Where you’ll find some of the best wineries in California
Monterey County is no newcomer when it comes to producing wine.
Thanks to a prime location along the hilly, pastoral Central Coast, with its favorable grape-growing climate, Monterey County boasts an oenological heritage that stretches all the way back to the 18th century. That’s when the Franciscan friars who established the Spanish missions began planting grapes and making wine for meals and religious services. These days, Monterey County is a hotspot for some of the nation’s most acclaimed and renowned wineries and the varietals they offer.
Spanning some 90 miles from north to south, the Monterey County wine region is home to around 40,000 acres of vineyards producing 42 varietals. Chardonnay dominates the northern areas of the county, representing some 40 percent of the total, while Pinot noir prevails in the warmer southern zones. All told, the county offers 175 vineyards with more than 60 tasting rooms to explore and enjoy.
Located just east of the Monterey Peninsula, the picturesque Carmel Valley was the first area to garner attention from the wider world. It’s now home to a half-dozen winemakers, including Bernardus Winery.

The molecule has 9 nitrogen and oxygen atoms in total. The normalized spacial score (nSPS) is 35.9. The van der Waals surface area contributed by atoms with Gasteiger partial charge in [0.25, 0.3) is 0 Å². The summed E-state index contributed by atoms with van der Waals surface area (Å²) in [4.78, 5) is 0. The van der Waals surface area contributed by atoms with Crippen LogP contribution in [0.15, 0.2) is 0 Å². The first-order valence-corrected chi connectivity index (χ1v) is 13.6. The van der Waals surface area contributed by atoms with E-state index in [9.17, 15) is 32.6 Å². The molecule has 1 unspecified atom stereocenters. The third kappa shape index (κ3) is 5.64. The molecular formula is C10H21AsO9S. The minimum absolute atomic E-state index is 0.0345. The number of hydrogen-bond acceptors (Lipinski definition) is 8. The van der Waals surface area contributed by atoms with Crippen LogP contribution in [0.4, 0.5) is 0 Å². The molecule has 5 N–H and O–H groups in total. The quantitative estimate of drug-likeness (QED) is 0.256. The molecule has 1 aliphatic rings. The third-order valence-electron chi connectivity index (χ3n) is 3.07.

Dutch vintner Ben Pon cites the west-facing orientation and day-to-night temperature fluctuations, not to mention the natural beauty of the location, as the main reasons he chose Carmel Valley more than 25 years ago as the location for Bernardus. Today the former racecar driver and Olympic shooter oversees 54 acres planted among three estate vineyards, all of them based on sustainable farming to ensure good vine and soil health while reducing reliance on chemicals.
Chardonnay, Pinot Noir and Marinus, a signature red Bordeaux blend, dominate the Bernardus stable. The tasting room, a converted former Bank of America building, was the first of more than 20 such rooms in Carmel Valley Village. From 11 a.m. to 5 p.m. daily, visitors can enjoy wines in the lounge, on the outdoor patio or in the private room used primarily for wine dinners.
Elsewhere in the Carmel Valley, one of Monterey County’s most unique and accessible wineries, Folktale, sprawls across 15 acres of sustainably farmed vineyards on the banks of the Carmel River. Wines are served in tasting flights with optional food pairings. Guests are free to imbibe at tables, around fire pits or on the lawn. Entertainment abounds, including local musicians on weekends, movie nights, yoga sessions and vineyard dinners.
Among Folktale’s flagship wines are Sparkling Brut, Folktale Chardonnay and Folktale Pinot noir. There’s also a limited production of an estate dry rosé, the first wine produced grape-to-glass at this recently renovated winery. Folktale’s Carmel Valley Road tasting room is open 11 a.m. to 8 p.m. daily. Tours of the winery and vineyard are available by appointment.
Hahn Family Wines